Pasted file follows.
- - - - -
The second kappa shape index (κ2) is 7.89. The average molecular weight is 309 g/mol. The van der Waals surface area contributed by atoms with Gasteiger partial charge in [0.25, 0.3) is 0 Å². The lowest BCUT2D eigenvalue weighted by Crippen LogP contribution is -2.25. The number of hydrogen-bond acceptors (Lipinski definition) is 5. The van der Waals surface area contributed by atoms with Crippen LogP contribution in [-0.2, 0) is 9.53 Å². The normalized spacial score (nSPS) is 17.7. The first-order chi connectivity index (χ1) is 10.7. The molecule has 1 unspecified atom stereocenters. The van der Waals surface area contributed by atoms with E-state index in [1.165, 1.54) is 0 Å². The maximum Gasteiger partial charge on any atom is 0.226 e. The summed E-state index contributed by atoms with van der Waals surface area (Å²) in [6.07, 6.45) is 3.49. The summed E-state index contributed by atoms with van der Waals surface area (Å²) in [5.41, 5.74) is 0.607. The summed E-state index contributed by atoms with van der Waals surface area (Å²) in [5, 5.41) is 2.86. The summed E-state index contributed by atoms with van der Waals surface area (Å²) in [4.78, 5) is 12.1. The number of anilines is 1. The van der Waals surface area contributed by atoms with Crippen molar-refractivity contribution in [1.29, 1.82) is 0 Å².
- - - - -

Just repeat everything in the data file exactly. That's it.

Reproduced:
The second kappa shape index (κ2) is 7.89. The average molecular weight is 309 g/mol. The van der Waals surface area contributed by atoms with Gasteiger partial charge in [0.25, 0.3) is 0 Å². The lowest BCUT2D eigenvalue weighted by Crippen LogP contribution is -2.25. The number of hydrogen-bond acceptors (Lipinski definition) is 5. The van der Waals surface area contributed by atoms with Crippen LogP contribution in [-0.2, 0) is 9.53 Å². The normalized spacial score (nSPS) is 17.7. The first-order chi connectivity index (χ1) is 10.7. The molecule has 1 unspecified atom stereocenters. The van der Waals surface area contributed by atoms with E-state index in [1.165, 1.54) is 0 Å². The maximum Gasteiger partial charge on any atom is 0.226 e. The summed E-state index contributed by atoms with van der Waals surface area (Å²) in [6.07, 6.45) is 3.49. The summed E-state index contributed by atoms with van der Waals surface area (Å²) in [5.41, 5.74) is 0.607. The summed E-state index contributed by atoms with van der Waals surface area (Å²) in [5, 5.41) is 2.86. The summed E-state index contributed by atoms with van der Waals surface area (Å²) in [4.78, 5) is 12.1. The number of anilines is 1. The van der Waals surface area contributed by atoms with Crippen molar-refractivity contribution in [1.29, 1.82) is 0 Å².